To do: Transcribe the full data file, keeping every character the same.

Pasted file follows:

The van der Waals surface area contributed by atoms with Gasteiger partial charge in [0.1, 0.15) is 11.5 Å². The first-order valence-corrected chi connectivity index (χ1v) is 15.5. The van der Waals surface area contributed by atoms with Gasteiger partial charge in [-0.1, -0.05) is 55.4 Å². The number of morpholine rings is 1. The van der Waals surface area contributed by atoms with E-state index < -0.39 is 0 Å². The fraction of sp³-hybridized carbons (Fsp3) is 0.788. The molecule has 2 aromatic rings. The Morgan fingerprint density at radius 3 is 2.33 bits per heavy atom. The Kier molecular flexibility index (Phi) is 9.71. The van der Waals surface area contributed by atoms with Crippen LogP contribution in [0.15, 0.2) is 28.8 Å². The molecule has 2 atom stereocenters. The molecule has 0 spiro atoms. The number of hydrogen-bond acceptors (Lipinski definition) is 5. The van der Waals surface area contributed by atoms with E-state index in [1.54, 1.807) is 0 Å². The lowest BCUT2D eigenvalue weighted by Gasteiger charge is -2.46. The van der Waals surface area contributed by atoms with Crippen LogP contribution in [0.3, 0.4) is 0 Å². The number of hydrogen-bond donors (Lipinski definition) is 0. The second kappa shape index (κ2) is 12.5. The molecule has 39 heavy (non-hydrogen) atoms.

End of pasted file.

The van der Waals surface area contributed by atoms with Gasteiger partial charge in [0.1, 0.15) is 11.5 Å². The first-order valence-corrected chi connectivity index (χ1v) is 15.5. The van der Waals surface area contributed by atoms with Gasteiger partial charge in [-0.1, -0.05) is 55.4 Å². The number of morpholine rings is 1. The van der Waals surface area contributed by atoms with E-state index < -0.39 is 0 Å². The fraction of sp³-hybridized carbons (Fsp3) is 0.788. The molecule has 2 aromatic rings. The Morgan fingerprint density at radius 3 is 2.33 bits per heavy atom. The Kier molecular flexibility index (Phi) is 9.71. The van der Waals surface area contributed by atoms with Crippen LogP contribution in [0.15, 0.2) is 28.8 Å². The molecule has 2 atom stereocenters. The molecule has 0 spiro atoms. The number of hydrogen-bond acceptors (Lipinski definition) is 5. The van der Waals surface area contributed by atoms with E-state index in [1.54, 1.807) is 0 Å². The lowest BCUT2D eigenvalue weighted by Gasteiger charge is -2.46. The van der Waals surface area contributed by atoms with Crippen LogP contribution in [0.3, 0.4) is 0 Å². The number of hydrogen-bond donors (Lipinski definition) is 0. The second kappa shape index (κ2) is 12.5. The molecule has 39 heavy (non-hydrogen) atoms.